[May 13, 2023: Staff Writer, The Brighter Side of News]
Findings indicate that, depending on the season, rooftop solar systems could wholly meet the power needs of 35% of US manufacturing sector. (CREDIT: Creative Commons)
Solar panels, if installed on the roofs of industrial structures, have the potential to entirely satisfy the power needs of approximately 35% of manufacturers in the United States.
The recent research, appearing in the IOP Publishing's journal Environmental Research: Sustainability and Infrastructure, delves into the viability of fulfilling these power needs via on-site solar installations for diverse regions and manufacturing sectors throughout the United States.
Spearheaded by scientists from Northeastern University, the study employs data from the US Department of Energy Manufacturing Energy Consumption Survey to contrast the potential power production of rooftop solar systems with the power requirements per square foot of the typical manufacturing building.
The findings indicate that, depending on the season, rooftop solar systems could wholly meet the power needs of 5-35% of US manufacturing sectors. Businesses in furniture production, textiles, and clothing manufacturing stand to gain the most.
“Currently, less than 0.1% of the electricity required by the manufacturing sector in the US is generated through renewable, on-site sources. This must change if we are going to meet decarbonisation goals, and in many cases rooftop solar panels are now a feasible option for supplying low-carbon energy," said Dr Matthew Eckelman, Associate Professor of Civil and Environmental Engineering at Northeastern University.
Worldwide, the industrial sector is a significant contributor to energy consumption, along with the associated greenhouse gas and carbon emissions. Therefore, the manufacturing industry has emerged as a critical focus for worldwide decarbonization initiatives, with a shift seen towards less carbon-intensive energy alternatives.
Recent research indicates that the implementation of rooftop solar panels could now be a viable solution for many manufacturing facilities, thanks to their expansive, flat rooftops, decreasing costs, enhanced efficiencies, and installation flexibility.
Array of tightly-packed solar panels in neat rows stretching into the distance. (CREDIT: IOP Publishing)
Seasonal data suggests that manufacturers in almost 40% of US locations could meet their electricity demands during the spring and summer months using rooftop solar installations.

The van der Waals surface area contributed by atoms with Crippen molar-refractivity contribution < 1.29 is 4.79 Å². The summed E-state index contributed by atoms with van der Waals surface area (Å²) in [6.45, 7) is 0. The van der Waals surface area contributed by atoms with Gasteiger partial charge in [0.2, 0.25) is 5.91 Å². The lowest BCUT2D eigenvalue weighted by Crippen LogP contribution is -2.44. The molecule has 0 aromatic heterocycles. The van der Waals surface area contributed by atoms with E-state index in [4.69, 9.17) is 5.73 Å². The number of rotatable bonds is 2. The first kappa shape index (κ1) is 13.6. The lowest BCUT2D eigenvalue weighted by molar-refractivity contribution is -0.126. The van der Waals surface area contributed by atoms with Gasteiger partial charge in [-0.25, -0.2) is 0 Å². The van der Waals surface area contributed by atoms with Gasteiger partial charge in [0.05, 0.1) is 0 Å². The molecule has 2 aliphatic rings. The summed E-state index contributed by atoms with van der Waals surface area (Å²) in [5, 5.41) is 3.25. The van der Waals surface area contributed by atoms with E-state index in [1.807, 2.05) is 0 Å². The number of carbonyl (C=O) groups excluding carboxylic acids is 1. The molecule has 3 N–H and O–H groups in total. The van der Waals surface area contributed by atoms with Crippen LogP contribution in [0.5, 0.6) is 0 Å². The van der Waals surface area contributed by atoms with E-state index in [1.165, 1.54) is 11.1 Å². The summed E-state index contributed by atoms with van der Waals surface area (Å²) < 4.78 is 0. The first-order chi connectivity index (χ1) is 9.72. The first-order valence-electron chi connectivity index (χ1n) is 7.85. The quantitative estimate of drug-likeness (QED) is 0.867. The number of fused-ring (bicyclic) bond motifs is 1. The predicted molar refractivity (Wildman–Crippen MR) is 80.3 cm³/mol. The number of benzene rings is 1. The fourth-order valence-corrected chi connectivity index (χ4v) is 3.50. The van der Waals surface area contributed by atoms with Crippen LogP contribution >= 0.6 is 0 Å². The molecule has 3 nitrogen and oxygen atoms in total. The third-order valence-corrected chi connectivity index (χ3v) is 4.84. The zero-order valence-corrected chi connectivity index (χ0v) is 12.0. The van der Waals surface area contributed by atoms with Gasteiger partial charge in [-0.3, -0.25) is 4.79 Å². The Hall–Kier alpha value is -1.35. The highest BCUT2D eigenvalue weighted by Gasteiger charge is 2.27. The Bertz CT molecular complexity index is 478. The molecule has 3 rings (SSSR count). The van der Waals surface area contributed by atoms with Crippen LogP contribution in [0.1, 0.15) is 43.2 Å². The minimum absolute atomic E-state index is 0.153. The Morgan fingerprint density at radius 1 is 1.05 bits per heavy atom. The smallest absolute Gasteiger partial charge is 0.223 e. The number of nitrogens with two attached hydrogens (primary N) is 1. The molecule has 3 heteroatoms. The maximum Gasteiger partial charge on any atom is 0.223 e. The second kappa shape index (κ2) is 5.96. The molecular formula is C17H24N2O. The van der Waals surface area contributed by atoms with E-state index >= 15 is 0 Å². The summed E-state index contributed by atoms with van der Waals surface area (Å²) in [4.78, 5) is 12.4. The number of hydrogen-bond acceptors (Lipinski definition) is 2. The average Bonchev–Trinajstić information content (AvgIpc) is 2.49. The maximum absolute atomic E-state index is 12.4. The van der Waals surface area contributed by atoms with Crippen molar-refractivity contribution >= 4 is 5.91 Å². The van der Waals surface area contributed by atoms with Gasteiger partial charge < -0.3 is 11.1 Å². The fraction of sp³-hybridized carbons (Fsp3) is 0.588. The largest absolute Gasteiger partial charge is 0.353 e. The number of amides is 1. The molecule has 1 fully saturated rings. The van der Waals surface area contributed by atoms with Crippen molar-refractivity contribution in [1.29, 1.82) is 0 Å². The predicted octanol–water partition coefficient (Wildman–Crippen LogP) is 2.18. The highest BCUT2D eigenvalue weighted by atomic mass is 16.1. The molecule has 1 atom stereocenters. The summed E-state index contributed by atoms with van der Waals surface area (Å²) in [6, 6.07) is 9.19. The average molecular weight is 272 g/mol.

“Greater policy attention on the feasibility and potential benefits of rooftop solar panel arrays will help industries to achieve renewable energy and greenhouse gas emissions goals. Our research provides an indication of the locations and sectors for which rooftop solar arrays could significantly help manufacturing firms to reach these goals," Eckelman concludes.
Manufacturing electricity demand intensity and rooftop solar PVs supply intensity ranges. Electrical demand intensity of manufacturing subsectors (including standard error for each sector—red) and high efficiency (22%) roof-mounted solar PV supply (green) and low efficiency (16%) roof-mounted solar PV supply (purple) intensity in 50 U.S. state capitals and selected additional cities, both in kWh m−2 yr−1 . (CREDIT: IOP Publishing)
Solar panels installed on rooftops could potentially fulfill up to 35% of the yearly electricity requirements of the US manufacturing industries.
At present, renewable energy sources located on-site provide less than 0.1% of the electricity consumed by the industrial sector in the US.
The industrial sector is responsible for 38% of worldwide energy usage and contributes to 37% of greenhouse gas emissions.
Average monthly electricity demand and solar PV energy generation: (a) average monthly electricity demand for 19 3-digit NAICS manufacturing sectors and supply potential of high (22%) and low (16%) efficiency roof-mounted solar PV monthly electricity generation in 50 U.S. States. (CREDIT: IOP Publishing)
Although they possess the capacity to satisfy 13.6% of the country's electricity needs, rooftop solar panels presently make up a mere 2.2% of the national electricity grid composition.
The aim of this work is to provide a systematic assessment of technical potential that allows manufacturers and policy makers to judge the feasibility of rooftop distributed electricity generation for industrial operations in the U.S.
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